Monday, January 30, 2012

How to catch a killer

A month or so ago, a boss and his assistant went to the bank to withdraw 200, 000 RMB (roughly 32, 000 USD) for year end bonuses. A man walked up to them and shot the assistant point blank. He stuffed all the cash into his black duffel bag and took off.

The bank robber took public transport for his getaway. That's frugality at its extreme. And it's amazing that the policemen still weren't able to apprehend him on the bus.

And now this killer is thought to be running loose in my city. At least, that's what all the WANTED posters tell me.

While I haven't seen too many wanted posters, except in old cowboy movies, I cannot help but judge whoever made the ones that are posted on every lamp post.

This is how the posters describe the man:

Male / Medium height / Has a slight tan / Facial features are evenly spaced / Speaks Mandarin with an accent / Looks mean / Wears hats and gloves / Doesn't socialize much / Walks with his toes pointed outwards

Um. I just want to point out that everybody in China has some sort of an accent, unless you're a broadcaster or a (very good) foreigner learning Chinese. As for facial features, I guess they're saying that he's not ugly. You can judge for yourself.

Even though these photos are all over town, camouflage will be easy: Just don't wear a hat, walk properly, talk once in a while, and smile.

I think he kind of looks like Bruce Lee from the side. Don't you?

Sunday, January 29, 2012

China doesn't breed pushovers

1 am. Doha airport. Waiting to board a flight back to Shanghai.

Around 80 travelers, mostly Chinese people who escaped obligatory family reunions during Chinese New Year by exporting themselves out of the affordable long-distance calling range, stood in a small glass room. There were two sliding doors, each on opposite ends. An airport bus pulled up on the right side, as if ready to pick up the people in the room and send them to their planes. The people hurried over, dragging carry on bags and crying children, determined to get in front. Competitive elbowing followed. After five minutes, the door still remained shut. The bus drove away, empty.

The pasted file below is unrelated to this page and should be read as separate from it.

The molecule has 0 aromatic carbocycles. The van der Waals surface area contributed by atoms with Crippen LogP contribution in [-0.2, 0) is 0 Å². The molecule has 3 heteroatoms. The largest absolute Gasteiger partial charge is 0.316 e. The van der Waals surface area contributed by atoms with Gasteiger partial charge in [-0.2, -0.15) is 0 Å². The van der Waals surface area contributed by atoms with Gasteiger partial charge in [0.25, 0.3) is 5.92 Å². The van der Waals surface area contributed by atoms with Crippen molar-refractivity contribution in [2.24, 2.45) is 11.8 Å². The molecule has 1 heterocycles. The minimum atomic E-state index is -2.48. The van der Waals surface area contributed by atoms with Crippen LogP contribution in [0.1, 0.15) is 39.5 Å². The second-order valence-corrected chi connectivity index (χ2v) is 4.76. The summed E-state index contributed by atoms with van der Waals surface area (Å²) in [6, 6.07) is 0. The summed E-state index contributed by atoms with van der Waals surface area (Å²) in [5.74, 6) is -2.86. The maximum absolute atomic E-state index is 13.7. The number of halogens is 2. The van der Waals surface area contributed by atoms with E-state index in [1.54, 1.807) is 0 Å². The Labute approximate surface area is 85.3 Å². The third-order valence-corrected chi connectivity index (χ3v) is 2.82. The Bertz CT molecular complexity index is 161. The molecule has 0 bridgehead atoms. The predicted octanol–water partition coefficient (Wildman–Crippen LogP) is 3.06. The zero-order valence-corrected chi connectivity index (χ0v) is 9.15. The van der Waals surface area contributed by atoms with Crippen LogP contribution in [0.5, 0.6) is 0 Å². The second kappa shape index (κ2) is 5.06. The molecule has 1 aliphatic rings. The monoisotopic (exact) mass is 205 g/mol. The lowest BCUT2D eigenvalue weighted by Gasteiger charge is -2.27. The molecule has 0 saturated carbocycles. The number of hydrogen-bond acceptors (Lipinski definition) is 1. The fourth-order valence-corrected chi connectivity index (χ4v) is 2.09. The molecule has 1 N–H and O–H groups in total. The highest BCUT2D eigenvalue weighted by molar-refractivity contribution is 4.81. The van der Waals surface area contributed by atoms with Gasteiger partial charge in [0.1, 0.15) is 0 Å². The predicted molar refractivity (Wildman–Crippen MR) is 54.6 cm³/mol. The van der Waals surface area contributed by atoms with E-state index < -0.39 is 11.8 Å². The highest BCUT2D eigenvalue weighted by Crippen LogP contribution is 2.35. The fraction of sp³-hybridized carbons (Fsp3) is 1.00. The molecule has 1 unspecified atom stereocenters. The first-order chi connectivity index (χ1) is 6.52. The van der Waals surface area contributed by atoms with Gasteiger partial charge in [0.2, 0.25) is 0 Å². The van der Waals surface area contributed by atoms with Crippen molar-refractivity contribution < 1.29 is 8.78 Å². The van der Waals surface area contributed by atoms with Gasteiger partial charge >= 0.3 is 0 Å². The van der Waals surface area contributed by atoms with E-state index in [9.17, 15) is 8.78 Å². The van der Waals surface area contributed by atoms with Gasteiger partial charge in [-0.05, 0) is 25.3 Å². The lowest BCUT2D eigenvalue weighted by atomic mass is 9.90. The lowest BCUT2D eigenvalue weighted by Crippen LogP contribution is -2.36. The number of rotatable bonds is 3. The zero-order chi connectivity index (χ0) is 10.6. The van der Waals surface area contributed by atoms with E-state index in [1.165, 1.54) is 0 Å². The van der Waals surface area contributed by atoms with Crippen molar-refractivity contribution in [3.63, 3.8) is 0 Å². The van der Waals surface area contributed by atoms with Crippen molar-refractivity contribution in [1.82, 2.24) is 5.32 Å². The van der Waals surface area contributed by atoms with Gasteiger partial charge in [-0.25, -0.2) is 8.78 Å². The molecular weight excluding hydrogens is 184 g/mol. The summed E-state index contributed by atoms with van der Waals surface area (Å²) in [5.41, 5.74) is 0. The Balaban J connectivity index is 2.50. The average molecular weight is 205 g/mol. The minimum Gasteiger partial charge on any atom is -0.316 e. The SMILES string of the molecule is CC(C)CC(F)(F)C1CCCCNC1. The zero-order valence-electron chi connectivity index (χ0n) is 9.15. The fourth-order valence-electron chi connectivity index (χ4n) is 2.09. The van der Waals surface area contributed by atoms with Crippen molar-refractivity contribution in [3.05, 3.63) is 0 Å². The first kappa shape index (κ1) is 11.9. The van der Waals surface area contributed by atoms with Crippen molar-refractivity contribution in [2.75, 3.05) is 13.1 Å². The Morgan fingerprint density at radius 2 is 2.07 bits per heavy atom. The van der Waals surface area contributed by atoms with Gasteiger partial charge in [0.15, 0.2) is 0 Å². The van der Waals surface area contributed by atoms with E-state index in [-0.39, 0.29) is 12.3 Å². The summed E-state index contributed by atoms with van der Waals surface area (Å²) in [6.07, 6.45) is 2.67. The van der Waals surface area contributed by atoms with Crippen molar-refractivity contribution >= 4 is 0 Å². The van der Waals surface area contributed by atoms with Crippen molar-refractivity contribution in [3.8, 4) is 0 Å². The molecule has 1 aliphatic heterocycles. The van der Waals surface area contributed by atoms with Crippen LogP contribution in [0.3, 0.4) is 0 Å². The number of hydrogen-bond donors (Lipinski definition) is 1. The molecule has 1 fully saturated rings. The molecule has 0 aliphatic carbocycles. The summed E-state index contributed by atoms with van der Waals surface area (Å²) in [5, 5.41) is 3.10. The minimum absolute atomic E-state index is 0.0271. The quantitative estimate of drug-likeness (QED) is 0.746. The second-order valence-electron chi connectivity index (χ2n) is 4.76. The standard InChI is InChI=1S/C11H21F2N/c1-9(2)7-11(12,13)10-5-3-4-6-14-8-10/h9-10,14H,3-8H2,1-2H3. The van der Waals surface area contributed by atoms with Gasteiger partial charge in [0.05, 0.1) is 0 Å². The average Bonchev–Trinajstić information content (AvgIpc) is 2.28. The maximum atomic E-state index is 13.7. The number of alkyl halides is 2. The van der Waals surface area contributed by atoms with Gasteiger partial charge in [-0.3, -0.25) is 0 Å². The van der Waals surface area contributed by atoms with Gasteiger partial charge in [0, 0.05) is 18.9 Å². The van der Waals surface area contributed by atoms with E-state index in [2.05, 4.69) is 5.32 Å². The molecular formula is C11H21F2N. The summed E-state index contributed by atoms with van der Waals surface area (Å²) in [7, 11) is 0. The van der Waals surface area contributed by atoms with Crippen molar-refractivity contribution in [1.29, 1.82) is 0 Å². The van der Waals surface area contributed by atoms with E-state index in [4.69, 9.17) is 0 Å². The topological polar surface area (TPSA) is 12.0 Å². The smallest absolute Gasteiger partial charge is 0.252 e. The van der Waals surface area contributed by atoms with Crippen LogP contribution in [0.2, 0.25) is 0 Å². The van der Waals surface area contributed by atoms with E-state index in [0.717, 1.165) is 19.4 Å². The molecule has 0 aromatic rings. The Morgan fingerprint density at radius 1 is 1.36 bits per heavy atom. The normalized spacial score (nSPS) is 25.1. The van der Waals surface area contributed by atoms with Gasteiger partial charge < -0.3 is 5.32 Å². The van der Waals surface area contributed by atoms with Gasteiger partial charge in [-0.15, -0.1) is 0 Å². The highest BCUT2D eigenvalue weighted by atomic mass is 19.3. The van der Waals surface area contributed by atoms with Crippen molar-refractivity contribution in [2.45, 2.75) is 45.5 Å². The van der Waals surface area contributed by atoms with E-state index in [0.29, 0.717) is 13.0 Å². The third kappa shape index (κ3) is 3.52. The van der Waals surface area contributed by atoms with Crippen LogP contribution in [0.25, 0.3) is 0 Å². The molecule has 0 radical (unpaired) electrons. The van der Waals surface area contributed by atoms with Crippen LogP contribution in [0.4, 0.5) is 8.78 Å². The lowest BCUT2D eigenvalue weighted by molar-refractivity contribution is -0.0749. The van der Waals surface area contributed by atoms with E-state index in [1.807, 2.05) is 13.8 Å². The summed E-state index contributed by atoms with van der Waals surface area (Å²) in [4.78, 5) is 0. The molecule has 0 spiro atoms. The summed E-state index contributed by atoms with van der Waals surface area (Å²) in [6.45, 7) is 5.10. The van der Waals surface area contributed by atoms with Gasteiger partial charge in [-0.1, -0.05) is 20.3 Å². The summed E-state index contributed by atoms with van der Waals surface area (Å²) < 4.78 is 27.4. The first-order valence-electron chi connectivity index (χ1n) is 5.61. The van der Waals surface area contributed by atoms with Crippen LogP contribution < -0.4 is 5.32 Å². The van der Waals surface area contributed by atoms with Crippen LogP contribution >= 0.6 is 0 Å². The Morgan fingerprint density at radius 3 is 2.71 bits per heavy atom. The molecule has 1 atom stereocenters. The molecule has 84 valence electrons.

A few minutes later, another bus pulled up next to the door, but this time on the left side of the room. The crowd swarmed to the other side, showing even less restraint in their aggressive edging. Once again, the bus taunted the jet lagged bunch and drove away.

This scene happened four times, with the crowd rushing from one door to the other, all desperate to be the front of the line. 

4 observations:

1. There is no overt advantage in being in the front of the line. Instead, you get stuck at the back of the bus and end up being the last one to board.

2. There are enough buses to take everybody to the planes.

3. The travelers look well-educated, well-off, and well-coiffed. It is understandable to rush over to the door the first time, and maybe even the second. But the third and the fourth? Somebody must have seen the pattern of the faithless buses and hesitated. But instead, the people became more and more determined in vying for the first spot in front of the doors.

4. The first shall be last and the last shall be first. I was really hoping that the lady with the red sparkly boots would win.


I see this behavior in China every day. People push, shove, elbow, bulldoze their way through everything. The concept of lining up is hazy at best. My friend, Andrew Woo, thinks that it's because the people, having lived through the Communist periods of scarcity, are conditioned to think that there is never enough supply. That's partly true. But that doesn't explain equally competitive scrambling in situations where the desired item is guaranteed and no advantage is conferred upon the most aggressive (i.e. Rushing to get through the gate first even when there is assigned seating on trains).

I think the people here are socialized to be pushers. Because the society maintains an ambivalent relationship with the rule of law, people are used to relying on themselves, and not an existing order, to obtain what they want. There is a subconscious lack of trust in rules and what adherence can deliver, so even if they know they should line up and that there is no self-interest in shoving, they do it, just because they see little merit in not pushing.


Two summers ago, when I first arrived in China as an intern, my wai po moved in with me for a little while to teach me "how things were done here." In a suffocating metro station, with hundreds vying for standing room on the trains, my 78 year old, 4 ft 11 wai po pulled me towards the front of the line. I tugged at her shirt and motioned to the back of the line, shy about blatantly cutting in.

She jerked me forward once more and stared me down, "Don't be such a pushover, Sisi."